Installation view of 'Dorothea Lange: Words & Pictures', The Museum of Modern Art, New York, February 9, 2020 - May 9, 2020

 

Late work

Installation view of Dorothea Lange: Words & Pictures, The Museum of Modern Art, New York, February 9, 2020 – May 9, 2020 with at left Man Stepping from Cable Car, San Francisco 1956, and at third left Walking Wounded, Oakland, 1954
© 2020 The Museum of Modern Art
Photo: John Wronn

 

Dorothea Lange (American, 1895-1965) 'Walking Wounded, Oakland' 1954, printed c. 1958

 

Dorothea Lange (American, 1895-1965)
Walking Wounded, Oakland
1954, printed c. 1958
Gelatin silver print
7 1/2 × 9 1/2″ (19 × 24.2 cm)
The Museum of Modern Art, New York. Gift of the artist

 

 

Lange’s choice of title for this image was almost certainly influenced by her own experience with disability. As a child she had contracted polio, which left her with a permanent limp. Toward the end of her life she reflected, “No one who hasn’t lived the life of a semi-cripple knows how much that means. I think it perhaps was the most important thing that happened to me, and formed me, guided me, instructed me, helped me, and humiliated me. All those things at once. I’ve never gotten over it and I am aware of the force and the power of it.”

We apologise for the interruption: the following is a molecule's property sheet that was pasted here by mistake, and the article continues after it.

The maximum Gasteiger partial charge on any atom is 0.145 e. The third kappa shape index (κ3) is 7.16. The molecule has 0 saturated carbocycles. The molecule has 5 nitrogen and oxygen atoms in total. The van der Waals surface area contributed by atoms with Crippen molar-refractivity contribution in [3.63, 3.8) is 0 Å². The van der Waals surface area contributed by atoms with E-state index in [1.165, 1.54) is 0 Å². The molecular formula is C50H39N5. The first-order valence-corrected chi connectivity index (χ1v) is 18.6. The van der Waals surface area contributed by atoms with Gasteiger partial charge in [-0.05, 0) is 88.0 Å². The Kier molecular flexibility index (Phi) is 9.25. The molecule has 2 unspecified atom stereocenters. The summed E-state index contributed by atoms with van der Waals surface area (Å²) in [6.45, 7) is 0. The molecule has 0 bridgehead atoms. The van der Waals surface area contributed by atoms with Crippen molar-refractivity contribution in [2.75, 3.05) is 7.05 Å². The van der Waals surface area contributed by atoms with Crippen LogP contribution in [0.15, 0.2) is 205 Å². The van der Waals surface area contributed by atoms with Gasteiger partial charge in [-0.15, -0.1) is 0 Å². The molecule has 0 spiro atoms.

Dorothea Lange (American, 1895-1965) 'Man Stepping from Cable Car, San Francisco' 1956

 

Dorothea Lange (American, 1895-1965)
Man Stepping from Cable Car, San Francisco
1956
Gelatin silver print
9 3/4 x 6 7/16″ (24.8 x 16.4 cm)
The Museum of Modern Art, New York. Purchase